Monday, April 16, 2007


I'm still new when it comes to working with themes in a story, which I find ironic considering my background as a literature major where every essay had a theme and most of those themes were about themes in stories. But it is one thing to write about someone else's themes and another to actually put it into practice. Or so I'm learning.

In the past, I haven't noticed the theme of a story I'd written until the first full reading of the rough draft. This might be one reason I'm abominable at short story writing. In my newest w.i.p. (work in progress), which has just reached 12,000 words, I've already pegged a major theme. I think I pulled a muscle in my shoulder patting myself on the back.

It's a theme of isolation and it applies to both my main characters but in different ways. Taylor, the heroine protagonist, fears isolation. She has no family to speak of, so she's created family out of her closest friends and she has come to depend on their presence in her life. So, naturally, I'm going to heartlessly force her to cast them off (for their own safety) during the course of the story and thereby force her to face her fears.

The other character has been forced into isolation by his circumstances. When he took on the role he now plays, his understanding of it was quite different from the reality. Now that he's bound into his role, he's come to accept it, though increasingly begrudgingly (and there's another 'be-' word I like!). He has to maintain his isolation to perform his duty, so I'm going to heartlessly tempt him with a chance to be free of his duty completely just when he has a good reason to want to be free of it (but, naturally, there would be a high price for this freedom that isn't just about forsaking his sworn obligations).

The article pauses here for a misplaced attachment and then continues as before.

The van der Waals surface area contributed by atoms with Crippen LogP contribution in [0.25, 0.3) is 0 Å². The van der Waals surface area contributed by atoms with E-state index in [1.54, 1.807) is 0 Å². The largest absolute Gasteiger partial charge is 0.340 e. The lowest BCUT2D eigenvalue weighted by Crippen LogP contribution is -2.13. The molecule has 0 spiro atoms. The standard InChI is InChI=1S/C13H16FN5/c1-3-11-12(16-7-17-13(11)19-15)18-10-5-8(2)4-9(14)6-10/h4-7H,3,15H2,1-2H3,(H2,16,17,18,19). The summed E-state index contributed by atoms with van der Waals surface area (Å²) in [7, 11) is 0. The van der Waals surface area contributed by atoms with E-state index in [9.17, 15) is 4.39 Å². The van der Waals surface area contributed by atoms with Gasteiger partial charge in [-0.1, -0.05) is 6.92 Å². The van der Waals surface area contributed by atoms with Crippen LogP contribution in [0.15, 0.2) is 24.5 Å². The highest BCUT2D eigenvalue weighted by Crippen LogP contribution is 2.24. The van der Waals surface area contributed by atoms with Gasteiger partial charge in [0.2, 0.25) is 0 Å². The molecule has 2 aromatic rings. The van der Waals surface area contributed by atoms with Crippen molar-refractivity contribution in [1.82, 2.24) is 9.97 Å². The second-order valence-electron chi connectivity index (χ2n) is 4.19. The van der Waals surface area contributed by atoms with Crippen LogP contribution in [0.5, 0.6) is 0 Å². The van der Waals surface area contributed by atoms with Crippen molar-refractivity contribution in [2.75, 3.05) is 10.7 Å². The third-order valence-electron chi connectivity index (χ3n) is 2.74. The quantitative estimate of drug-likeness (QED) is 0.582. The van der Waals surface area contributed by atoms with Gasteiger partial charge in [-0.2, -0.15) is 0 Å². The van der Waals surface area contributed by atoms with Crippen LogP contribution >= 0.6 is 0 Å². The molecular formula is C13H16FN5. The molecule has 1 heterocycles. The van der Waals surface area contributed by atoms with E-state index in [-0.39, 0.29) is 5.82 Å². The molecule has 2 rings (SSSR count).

I'm learning that themes are fun, because once I figured this story's main theme, I've been able to heartlessly exploit it to put my characters through intensely stronger torture than the usual sort of character torture I employ. And one of my rules of writing is "no character gets out unscathed."

I should start a list of my writing rules, now that I'm learning that I have some!


Carole said...

You definitely should create your own writing rules list. Everyone should, really.

I've been collecting rules from authors and found that some really do speak to me while others are just jumbled words on a page. Of course, I'm slowly developing some of my own, the most important of which at this time in my life is to just write if for no other reason than to create inventory.

Ris said...

I love the idea of creating inventory! That's certainly a unique but practical way to look at it.

I think I'll add a section in my new blog that is my growing list of writing rules.